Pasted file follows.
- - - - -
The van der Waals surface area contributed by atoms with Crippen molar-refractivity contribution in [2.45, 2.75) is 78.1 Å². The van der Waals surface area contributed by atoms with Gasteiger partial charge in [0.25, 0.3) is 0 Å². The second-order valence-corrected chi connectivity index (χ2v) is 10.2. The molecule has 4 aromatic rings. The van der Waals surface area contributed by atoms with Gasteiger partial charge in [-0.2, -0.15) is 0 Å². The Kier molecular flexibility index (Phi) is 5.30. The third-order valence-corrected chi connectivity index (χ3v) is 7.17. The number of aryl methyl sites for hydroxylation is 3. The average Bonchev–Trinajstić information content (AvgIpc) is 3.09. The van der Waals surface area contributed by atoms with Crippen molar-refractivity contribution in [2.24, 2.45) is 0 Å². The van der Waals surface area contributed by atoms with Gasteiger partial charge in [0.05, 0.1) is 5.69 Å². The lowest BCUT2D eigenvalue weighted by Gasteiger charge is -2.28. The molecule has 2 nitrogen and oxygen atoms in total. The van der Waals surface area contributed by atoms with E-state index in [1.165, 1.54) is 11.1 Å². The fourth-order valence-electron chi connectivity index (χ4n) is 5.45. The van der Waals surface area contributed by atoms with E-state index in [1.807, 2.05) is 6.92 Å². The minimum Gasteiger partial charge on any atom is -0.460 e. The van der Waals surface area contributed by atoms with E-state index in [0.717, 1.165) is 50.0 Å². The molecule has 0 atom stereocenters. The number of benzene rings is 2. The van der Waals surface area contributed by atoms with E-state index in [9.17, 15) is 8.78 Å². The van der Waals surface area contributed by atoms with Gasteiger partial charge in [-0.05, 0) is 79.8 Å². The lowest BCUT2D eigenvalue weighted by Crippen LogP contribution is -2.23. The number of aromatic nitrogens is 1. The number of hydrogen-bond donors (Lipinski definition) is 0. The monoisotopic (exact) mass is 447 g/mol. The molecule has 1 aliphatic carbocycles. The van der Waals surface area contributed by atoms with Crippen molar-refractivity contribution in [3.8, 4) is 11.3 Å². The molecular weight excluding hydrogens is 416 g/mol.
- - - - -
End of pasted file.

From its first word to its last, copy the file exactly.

The van der Waals surface area contributed by atoms with Crippen molar-refractivity contribution in [2.45, 2.75) is 78.1 Å². The van der Waals surface area contributed by atoms with Gasteiger partial charge in [0.25, 0.3) is 0 Å². The second-order valence-corrected chi connectivity index (χ2v) is 10.2. The molecule has 4 aromatic rings. The van der Waals surface area contributed by atoms with Gasteiger partial charge in [-0.2, -0.15) is 0 Å². The Kier molecular flexibility index (Phi) is 5.30. The third-order valence-corrected chi connectivity index (χ3v) is 7.17. The number of aryl methyl sites for hydroxylation is 3. The average Bonchev–Trinajstić information content (AvgIpc) is 3.09. The van der Waals surface area contributed by atoms with Crippen molar-refractivity contribution in [2.24, 2.45) is 0 Å². The van der Waals surface area contributed by atoms with Gasteiger partial charge in [0.05, 0.1) is 5.69 Å². The lowest BCUT2D eigenvalue weighted by Gasteiger charge is -2.28. The molecule has 2 nitrogen and oxygen atoms in total. The van der Waals surface area contributed by atoms with E-state index in [1.165, 1.54) is 11.1 Å². The fourth-order valence-electron chi connectivity index (χ4n) is 5.45. The van der Waals surface area contributed by atoms with E-state index in [1.807, 2.05) is 6.92 Å². The minimum Gasteiger partial charge on any atom is -0.460 e. The van der Waals surface area contributed by atoms with E-state index in [0.717, 1.165) is 50.0 Å². The molecule has 0 atom stereocenters. The number of benzene rings is 2. The van der Waals surface area contributed by atoms with E-state index in [9.17, 15) is 8.78 Å². The van der Waals surface area contributed by atoms with Gasteiger partial charge in [-0.05, 0) is 79.8 Å². The lowest BCUT2D eigenvalue weighted by Crippen LogP contribution is -2.23. The number of aromatic nitrogens is 1. The number of hydrogen-bond donors (Lipinski definition) is 0. The monoisotopic (exact) mass is 447 g/mol. The molecule has 1 aliphatic carbocycles. The van der Waals surface area contributed by atoms with Crippen molar-refractivity contribution in [3.8, 4) is 11.3 Å². The molecular weight excluding hydrogens is 416 g/mol.